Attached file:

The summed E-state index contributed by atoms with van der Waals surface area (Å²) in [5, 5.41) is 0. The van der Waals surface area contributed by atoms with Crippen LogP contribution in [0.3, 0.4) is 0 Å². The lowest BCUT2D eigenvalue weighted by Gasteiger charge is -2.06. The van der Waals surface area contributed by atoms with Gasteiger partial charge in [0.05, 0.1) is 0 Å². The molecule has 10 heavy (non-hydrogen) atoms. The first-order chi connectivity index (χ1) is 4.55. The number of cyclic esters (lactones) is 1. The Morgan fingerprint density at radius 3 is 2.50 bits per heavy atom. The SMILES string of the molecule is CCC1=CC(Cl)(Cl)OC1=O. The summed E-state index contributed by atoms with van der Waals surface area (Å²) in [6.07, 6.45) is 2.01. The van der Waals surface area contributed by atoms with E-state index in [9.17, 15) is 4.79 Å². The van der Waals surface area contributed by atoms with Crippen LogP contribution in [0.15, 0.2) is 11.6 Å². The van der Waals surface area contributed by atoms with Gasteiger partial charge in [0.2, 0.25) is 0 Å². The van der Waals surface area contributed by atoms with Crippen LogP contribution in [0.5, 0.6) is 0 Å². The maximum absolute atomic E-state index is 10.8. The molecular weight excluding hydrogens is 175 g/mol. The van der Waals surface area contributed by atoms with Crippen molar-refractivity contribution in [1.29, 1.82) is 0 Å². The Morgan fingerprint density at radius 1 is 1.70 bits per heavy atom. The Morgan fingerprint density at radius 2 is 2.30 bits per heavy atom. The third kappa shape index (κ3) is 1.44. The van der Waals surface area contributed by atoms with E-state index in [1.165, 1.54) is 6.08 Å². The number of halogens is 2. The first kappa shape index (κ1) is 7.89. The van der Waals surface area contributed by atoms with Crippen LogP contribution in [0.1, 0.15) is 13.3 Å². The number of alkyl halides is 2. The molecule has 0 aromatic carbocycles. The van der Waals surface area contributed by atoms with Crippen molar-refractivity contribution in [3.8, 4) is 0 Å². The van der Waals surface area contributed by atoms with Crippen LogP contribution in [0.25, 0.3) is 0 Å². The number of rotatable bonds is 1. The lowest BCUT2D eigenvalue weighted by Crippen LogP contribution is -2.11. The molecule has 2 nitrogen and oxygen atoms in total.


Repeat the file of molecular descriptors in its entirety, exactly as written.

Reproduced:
The summed E-state index contributed by atoms with van der Waals surface area (Å²) in [5, 5.41) is 0. The van der Waals surface area contributed by atoms with Crippen LogP contribution in [0.3, 0.4) is 0 Å². The lowest BCUT2D eigenvalue weighted by Gasteiger charge is -2.06. The van der Waals surface area contributed by atoms with Gasteiger partial charge in [0.05, 0.1) is 0 Å². The molecule has 10 heavy (non-hydrogen) atoms. The first-order chi connectivity index (χ1) is 4.55. The number of cyclic esters (lactones) is 1. The Morgan fingerprint density at radius 3 is 2.50 bits per heavy atom. The SMILES string of the molecule is CCC1=CC(Cl)(Cl)OC1=O. The summed E-state index contributed by atoms with van der Waals surface area (Å²) in [6.07, 6.45) is 2.01. The van der Waals surface area contributed by atoms with E-state index in [9.17, 15) is 4.79 Å². The van der Waals surface area contributed by atoms with Crippen LogP contribution in [0.15, 0.2) is 11.6 Å². The van der Waals surface area contributed by atoms with Gasteiger partial charge in [0.2, 0.25) is 0 Å². The van der Waals surface area contributed by atoms with Crippen LogP contribution in [0.5, 0.6) is 0 Å². The maximum absolute atomic E-state index is 10.8. The molecular weight excluding hydrogens is 175 g/mol. The van der Waals surface area contributed by atoms with Crippen molar-refractivity contribution in [1.29, 1.82) is 0 Å². The Morgan fingerprint density at radius 1 is 1.70 bits per heavy atom. The Morgan fingerprint density at radius 2 is 2.30 bits per heavy atom. The third kappa shape index (κ3) is 1.44. The van der Waals surface area contributed by atoms with E-state index in [1.165, 1.54) is 6.08 Å². The number of halogens is 2. The first kappa shape index (κ1) is 7.89. The van der Waals surface area contributed by atoms with Crippen LogP contribution in [0.1, 0.15) is 13.3 Å². The number of alkyl halides is 2. The molecule has 0 aromatic carbocycles. The van der Waals surface area contributed by atoms with Crippen molar-refractivity contribution in [3.8, 4) is 0 Å². The van der Waals surface area contributed by atoms with Crippen LogP contribution in [0.25, 0.3) is 0 Å². The number of rotatable bonds is 1. The lowest BCUT2D eigenvalue weighted by Crippen LogP contribution is -2.11. The molecule has 2 nitrogen and oxygen atoms in total.